I saw so much but I feel like I barely scratched the surface. I learnt that Bhutan has only one psychiatrist. It has no hunger problems, crime is nonexistent and there is practically no corruption. It is forbidden to kill animals (any animals!) and most Bhutanese are vegetarians. Meat is imported. There are no lawyers in Bhutan. Jigme told me being a lawyer is illegal. Bhutan’s national identity is intertwined closely with its religious identity as a Buddhist nation, with Buddhism influencing both the daily life of the people and the government. The Bhutanese live harmoniously with nature and with each other, maintain a strong sense of community, simplicity, and have a wonderful sense of humour.
I arrived at Paro and immediately continued to Thimpu, a 90-min car ride. I visited Punakha, which is the crux of two rivers and has a lush fertile landscape, returning to Paro to end my visit with a hike to Tiger’s Nest.
The Iron Bridge Temple – Thangton Gyelpo was a Tibetan spiritual master who brought the knowledge of how to work with iron to Bhutan. He built some beautiful temples, one nunnery and a few iron bridges that still stand. I stood before one of them, the Tachog Lhakhang Dzong built in the late 1300s. Dzongs are fortresses built in a distinctive architectural style symbolic of Bhutan and South Tibet. As I walked across the swaying bridge and the gushing river below, I was reminded of a Jewish saying “The entire world is a very narrow bridge. And the principle is not to ever be afraid.”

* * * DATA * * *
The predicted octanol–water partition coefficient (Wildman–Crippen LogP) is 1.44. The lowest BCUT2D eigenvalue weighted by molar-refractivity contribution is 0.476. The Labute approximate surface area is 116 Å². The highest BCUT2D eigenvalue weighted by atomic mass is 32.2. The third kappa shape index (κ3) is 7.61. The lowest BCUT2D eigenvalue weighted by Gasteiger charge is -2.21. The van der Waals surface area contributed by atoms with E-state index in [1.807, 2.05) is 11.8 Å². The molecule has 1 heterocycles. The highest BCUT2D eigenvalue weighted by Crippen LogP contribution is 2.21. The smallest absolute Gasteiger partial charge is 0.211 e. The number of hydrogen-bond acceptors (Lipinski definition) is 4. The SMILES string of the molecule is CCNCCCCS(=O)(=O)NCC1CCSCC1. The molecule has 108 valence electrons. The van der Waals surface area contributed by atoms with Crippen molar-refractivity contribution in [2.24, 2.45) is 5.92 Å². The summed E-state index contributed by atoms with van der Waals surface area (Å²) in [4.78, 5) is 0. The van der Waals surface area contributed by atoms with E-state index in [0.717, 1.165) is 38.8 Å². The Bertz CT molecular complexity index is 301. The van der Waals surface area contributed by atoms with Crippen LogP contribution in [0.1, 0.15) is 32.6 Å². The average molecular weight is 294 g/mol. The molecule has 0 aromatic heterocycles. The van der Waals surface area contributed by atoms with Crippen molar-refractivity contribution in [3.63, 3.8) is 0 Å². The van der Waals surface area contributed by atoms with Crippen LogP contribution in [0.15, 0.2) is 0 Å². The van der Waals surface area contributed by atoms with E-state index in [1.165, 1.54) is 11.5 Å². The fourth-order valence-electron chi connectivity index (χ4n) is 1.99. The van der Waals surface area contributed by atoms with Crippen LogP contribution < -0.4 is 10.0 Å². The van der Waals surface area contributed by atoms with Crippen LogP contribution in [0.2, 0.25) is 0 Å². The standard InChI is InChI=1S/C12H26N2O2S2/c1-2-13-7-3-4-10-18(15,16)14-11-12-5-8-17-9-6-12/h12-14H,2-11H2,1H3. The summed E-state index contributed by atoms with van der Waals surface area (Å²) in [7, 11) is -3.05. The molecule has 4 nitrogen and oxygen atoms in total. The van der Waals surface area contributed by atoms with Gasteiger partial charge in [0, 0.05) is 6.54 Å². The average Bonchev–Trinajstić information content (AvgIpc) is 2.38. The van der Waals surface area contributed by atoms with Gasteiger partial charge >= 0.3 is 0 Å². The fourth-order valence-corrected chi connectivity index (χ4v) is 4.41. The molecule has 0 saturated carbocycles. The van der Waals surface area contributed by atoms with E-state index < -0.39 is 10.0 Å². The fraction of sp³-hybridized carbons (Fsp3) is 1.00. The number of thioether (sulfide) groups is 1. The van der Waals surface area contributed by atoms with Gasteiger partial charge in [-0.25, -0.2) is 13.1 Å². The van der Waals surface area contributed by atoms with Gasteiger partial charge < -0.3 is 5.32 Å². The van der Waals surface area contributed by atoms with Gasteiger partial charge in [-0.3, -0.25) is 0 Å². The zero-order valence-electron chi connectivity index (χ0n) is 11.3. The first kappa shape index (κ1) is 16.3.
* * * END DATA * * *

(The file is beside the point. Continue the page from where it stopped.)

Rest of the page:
Thimpu is a town bustling with people in the national dress and youngsters in trendy clothes. It is the only capital in the world without traffic lights. The city has retained its culture and old-world charm and the major landmarks are the Tashichho Dzong and the National Memorial Chorten.
|A Bhutanese seller outside a traditional shop in Bhutan|
I walked through the main thoroughfare and shopping area, Norzin Lam and then headed to the Memorial Chorten, built in 1974 to honour the memory of the third king, Jigme Dorji Wangchuck. This is a distinctive building with golden spires, wrathful looking deities and elaborate mandala paintings, and a place where locals meet, pray and meditate. This chorten does not contain sacred relics but has elaborate religious paintings and complex tantric statues depicting Buddhist philosophy.